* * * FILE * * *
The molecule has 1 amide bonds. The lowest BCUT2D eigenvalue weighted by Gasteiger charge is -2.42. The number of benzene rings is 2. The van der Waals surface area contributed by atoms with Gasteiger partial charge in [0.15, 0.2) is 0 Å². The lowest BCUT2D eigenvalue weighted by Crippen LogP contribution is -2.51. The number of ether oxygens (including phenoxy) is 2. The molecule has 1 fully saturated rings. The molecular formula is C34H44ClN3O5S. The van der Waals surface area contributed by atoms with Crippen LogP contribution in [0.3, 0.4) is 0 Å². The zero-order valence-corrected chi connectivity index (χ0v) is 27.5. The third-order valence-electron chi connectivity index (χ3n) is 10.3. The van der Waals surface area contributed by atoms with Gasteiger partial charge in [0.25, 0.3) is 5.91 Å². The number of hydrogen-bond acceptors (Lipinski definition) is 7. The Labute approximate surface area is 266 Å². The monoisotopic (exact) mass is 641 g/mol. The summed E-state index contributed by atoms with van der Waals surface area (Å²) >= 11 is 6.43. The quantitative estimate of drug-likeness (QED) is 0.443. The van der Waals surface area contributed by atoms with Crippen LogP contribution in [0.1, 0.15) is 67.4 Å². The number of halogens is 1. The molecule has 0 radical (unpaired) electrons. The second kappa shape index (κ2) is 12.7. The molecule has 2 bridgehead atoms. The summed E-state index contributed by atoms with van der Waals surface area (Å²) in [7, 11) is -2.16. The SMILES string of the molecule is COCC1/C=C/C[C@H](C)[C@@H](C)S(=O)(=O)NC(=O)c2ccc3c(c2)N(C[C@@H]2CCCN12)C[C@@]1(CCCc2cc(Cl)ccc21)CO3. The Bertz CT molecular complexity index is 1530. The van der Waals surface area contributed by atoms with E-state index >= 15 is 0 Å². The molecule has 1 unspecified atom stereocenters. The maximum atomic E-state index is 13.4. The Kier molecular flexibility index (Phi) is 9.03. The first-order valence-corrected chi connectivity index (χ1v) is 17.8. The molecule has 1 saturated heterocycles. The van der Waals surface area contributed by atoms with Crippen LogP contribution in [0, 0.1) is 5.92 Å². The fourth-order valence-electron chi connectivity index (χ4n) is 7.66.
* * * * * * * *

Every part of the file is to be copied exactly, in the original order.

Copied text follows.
The molecule has 1 amide bonds. The lowest BCUT2D eigenvalue weighted by Gasteiger charge is -2.42. The number of benzene rings is 2. The van der Waals surface area contributed by atoms with Gasteiger partial charge in [0.15, 0.2) is 0 Å². The lowest BCUT2D eigenvalue weighted by Crippen LogP contribution is -2.51. The number of ether oxygens (including phenoxy) is 2. The molecule has 1 fully saturated rings. The molecular formula is C34H44ClN3O5S. The van der Waals surface area contributed by atoms with Crippen LogP contribution in [0.3, 0.4) is 0 Å². The zero-order valence-corrected chi connectivity index (χ0v) is 27.5. The third-order valence-electron chi connectivity index (χ3n) is 10.3. The van der Waals surface area contributed by atoms with Gasteiger partial charge in [0.25, 0.3) is 5.91 Å². The number of hydrogen-bond acceptors (Lipinski definition) is 7. The Labute approximate surface area is 266 Å². The monoisotopic (exact) mass is 641 g/mol. The summed E-state index contributed by atoms with van der Waals surface area (Å²) >= 11 is 6.43. The quantitative estimate of drug-likeness (QED) is 0.443. The van der Waals surface area contributed by atoms with Crippen LogP contribution in [0.1, 0.15) is 67.4 Å². The number of halogens is 1. The molecule has 0 radical (unpaired) electrons. The second kappa shape index (κ2) is 12.7. The molecule has 2 bridgehead atoms. The summed E-state index contributed by atoms with van der Waals surface area (Å²) in [7, 11) is -2.16. The SMILES string of the molecule is COCC1/C=C/C[C@H](C)[C@@H](C)S(=O)(=O)NC(=O)c2ccc3c(c2)N(C[C@@H]2CCCN12)C[C@@]1(CCCc2cc(Cl)ccc21)CO3. The Bertz CT molecular complexity index is 1530. The van der Waals surface area contributed by atoms with E-state index >= 15 is 0 Å². The molecule has 1 unspecified atom stereocenters. The maximum atomic E-state index is 13.4. The Kier molecular flexibility index (Phi) is 9.03. The first-order valence-corrected chi connectivity index (χ1v) is 17.8. The molecule has 1 saturated heterocycles. The van der Waals surface area contributed by atoms with Crippen LogP contribution in [0, 0.1) is 5.92 Å². The fourth-order valence-electron chi connectivity index (χ4n) is 7.66.